The Governor's despatch now recd transmitting Mr Waddington's proposal referred to above is not encouraging as to Mr Waddington's means of accomplishing his object.
Appended to 12264 will be found a Map shewing Mr Waddington's line & the line of the Fraser River—& as to their respective merits see Mr Birch's despatch 11 Oct 1865.
Mr Waddington has arrived in England, but no official communication on the subject has been recd from him,Manuscript image & until he does there is nothing to be done on the present despatch, but as Mr W. may possibly ask to see his Grace I have made this short summary of what has passed for his Grace's information.
CC 12/2
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This I think is a case for the Land Board. If at least it is thought worth referring to anybody. This case seems to me absolutely disposed of by the one sentence of Mr Seymour's "He is however, I believe entirely without funds & the undertaking he proposes is one of gigantic cost."
FR 12/2
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The Govr loosely supposes W. has no resources, yet corresponds with him as a real man, & asks the Sec of State to find out his means. From his former transactions the fact must be ascertainable.
CBA 14/2
B&C 17/2
Documents enclosed with the main document (not transcribed)
* [Enclosures as noted above:]
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A. Extract from notes accompanying Waddington's petition to the Secretary of State to extend his original agreement.
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B. Extract of letter from Churchill to Cardwell, 15 December 1865, describing terms for extension of the original agreement.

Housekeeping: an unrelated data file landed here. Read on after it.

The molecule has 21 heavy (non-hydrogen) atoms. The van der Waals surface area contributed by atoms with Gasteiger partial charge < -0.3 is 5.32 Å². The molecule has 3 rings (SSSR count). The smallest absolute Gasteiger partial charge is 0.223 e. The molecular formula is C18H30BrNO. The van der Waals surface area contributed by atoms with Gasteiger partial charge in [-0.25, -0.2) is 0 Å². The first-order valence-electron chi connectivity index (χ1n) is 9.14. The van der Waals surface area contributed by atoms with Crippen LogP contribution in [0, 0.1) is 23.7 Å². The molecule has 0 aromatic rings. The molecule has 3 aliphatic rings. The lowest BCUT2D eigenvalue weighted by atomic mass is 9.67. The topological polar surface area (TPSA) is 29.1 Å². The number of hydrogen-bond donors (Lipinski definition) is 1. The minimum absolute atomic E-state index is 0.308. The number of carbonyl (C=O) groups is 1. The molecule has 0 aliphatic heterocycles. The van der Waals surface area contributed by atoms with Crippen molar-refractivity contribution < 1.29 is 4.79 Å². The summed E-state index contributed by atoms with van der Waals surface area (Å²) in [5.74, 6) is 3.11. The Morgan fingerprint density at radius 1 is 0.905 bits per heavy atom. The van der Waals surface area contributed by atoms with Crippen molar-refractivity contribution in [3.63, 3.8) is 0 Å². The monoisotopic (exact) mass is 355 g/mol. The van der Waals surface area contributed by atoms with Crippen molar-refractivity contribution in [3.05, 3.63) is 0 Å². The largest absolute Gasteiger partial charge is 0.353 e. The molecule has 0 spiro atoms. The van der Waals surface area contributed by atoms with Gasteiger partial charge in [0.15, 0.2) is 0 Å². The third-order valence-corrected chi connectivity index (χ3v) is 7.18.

Documents enclosed with the main document (not transcribed)
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Birch to A. Waddington, 14 February 1867, stating terms under which Waddington's new proposal for a railway would be considered.
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Churchill to Seymour, in London, 14 April 1866, outlining proposed stipulations for a new charter.
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Waddington to Birch, 11 July 1867, stating proposed railway not feasible, and promoting construction of a road for steam traction engines.
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Minute by Seymour referring Waddington's scheme to the Surveyor General for report.
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J.W. Trutch, Chief Commissioner of Lands and Works, 23 July 1867, reporting on the proposed road.
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W.A.G. Young to Waddington, 26 August 1867, discussing his new proposal for a steam traction road and advising that the government could offer "but little encouragement," with explanation and requesting further information.
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Waddington to Young, 29 August 1867, further explaining his scheme and the concessions required in modification of his original charter.
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Waddington to Young, 9 September 1867, recapping his previous letter of 29 August and subsequent meeting with the governor and laying out the "principal stipulations" necessary before the road could be commenced.
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Young to Waddington, 25 September 1867, advising that the matter would be referred to the Secretary of State.
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Waddington to Young, 12 October 1867, advising of his departure for England to arrange finances with reference to his project and asking that all pertinent documents be forwarded to the Secretary of State for reference.
Seymour, Frederick to Grenville, Richard 22 November 1867, CO 60:29, no. 1204, 366. The Colonial Despatches of Vancouver Island and British Columbia 1846-1871, Edition 2.2, ed. James Hendrickson and the Colonial Despatches project. Victoria, B.C.: University of Victoria. https://bcgenesis.uvic.ca/B67146.html.

Last modified: 2020-12-02 13:40:34 -0800 (Wed, 02 Dec 2020) (SVN revision: 5008)